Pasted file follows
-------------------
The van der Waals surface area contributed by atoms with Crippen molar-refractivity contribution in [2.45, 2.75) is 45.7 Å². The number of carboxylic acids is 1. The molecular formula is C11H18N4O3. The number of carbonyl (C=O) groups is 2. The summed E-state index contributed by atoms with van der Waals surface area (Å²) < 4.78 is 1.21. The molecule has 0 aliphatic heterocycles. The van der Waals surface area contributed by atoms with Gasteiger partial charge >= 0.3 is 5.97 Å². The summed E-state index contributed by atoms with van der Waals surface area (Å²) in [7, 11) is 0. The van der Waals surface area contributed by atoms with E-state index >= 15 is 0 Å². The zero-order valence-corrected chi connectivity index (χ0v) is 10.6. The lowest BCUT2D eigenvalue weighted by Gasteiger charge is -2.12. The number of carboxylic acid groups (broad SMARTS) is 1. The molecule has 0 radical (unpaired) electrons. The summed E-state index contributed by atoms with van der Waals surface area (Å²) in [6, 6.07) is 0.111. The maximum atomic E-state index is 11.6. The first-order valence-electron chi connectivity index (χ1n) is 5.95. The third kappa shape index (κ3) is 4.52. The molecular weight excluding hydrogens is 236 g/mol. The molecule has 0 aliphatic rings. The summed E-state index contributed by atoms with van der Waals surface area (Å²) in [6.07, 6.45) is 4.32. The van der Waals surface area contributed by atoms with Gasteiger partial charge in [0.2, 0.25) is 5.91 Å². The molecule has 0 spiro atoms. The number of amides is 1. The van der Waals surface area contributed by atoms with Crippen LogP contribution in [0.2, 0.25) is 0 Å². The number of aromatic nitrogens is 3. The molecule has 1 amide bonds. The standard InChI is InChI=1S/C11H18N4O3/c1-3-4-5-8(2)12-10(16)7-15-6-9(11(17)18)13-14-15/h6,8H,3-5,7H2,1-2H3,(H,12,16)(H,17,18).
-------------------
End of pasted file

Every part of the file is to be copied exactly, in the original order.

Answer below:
The van der Waals surface area contributed by atoms with Crippen molar-refractivity contribution in [2.45, 2.75) is 45.7 Å². The number of carboxylic acids is 1. The molecular formula is C11H18N4O3. The number of carbonyl (C=O) groups is 2. The summed E-state index contributed by atoms with van der Waals surface area (Å²) < 4.78 is 1.21. The molecule has 0 aliphatic heterocycles. The van der Waals surface area contributed by atoms with Gasteiger partial charge >= 0.3 is 5.97 Å². The summed E-state index contributed by atoms with van der Waals surface area (Å²) in [7, 11) is 0. The van der Waals surface area contributed by atoms with E-state index >= 15 is 0 Å². The zero-order valence-corrected chi connectivity index (χ0v) is 10.6. The lowest BCUT2D eigenvalue weighted by Gasteiger charge is -2.12. The number of carboxylic acid groups (broad SMARTS) is 1. The molecule has 0 radical (unpaired) electrons. The summed E-state index contributed by atoms with van der Waals surface area (Å²) in [6, 6.07) is 0.111. The maximum atomic E-state index is 11.6. The first-order valence-electron chi connectivity index (χ1n) is 5.95. The third kappa shape index (κ3) is 4.52. The molecular weight excluding hydrogens is 236 g/mol. The molecule has 0 aliphatic rings. The summed E-state index contributed by atoms with van der Waals surface area (Å²) in [6.07, 6.45) is 4.32. The van der Waals surface area contributed by atoms with Gasteiger partial charge in [0.2, 0.25) is 5.91 Å². The molecule has 0 spiro atoms. The number of amides is 1. The van der Waals surface area contributed by atoms with Crippen LogP contribution in [0.2, 0.25) is 0 Å². The number of aromatic nitrogens is 3. The molecule has 1 amide bonds. The standard InChI is InChI=1S/C11H18N4O3/c1-3-4-5-8(2)12-10(16)7-15-6-9(11(17)18)13-14-15/h6,8H,3-5,7H2,1-2H3,(H,12,16)(H,17,18).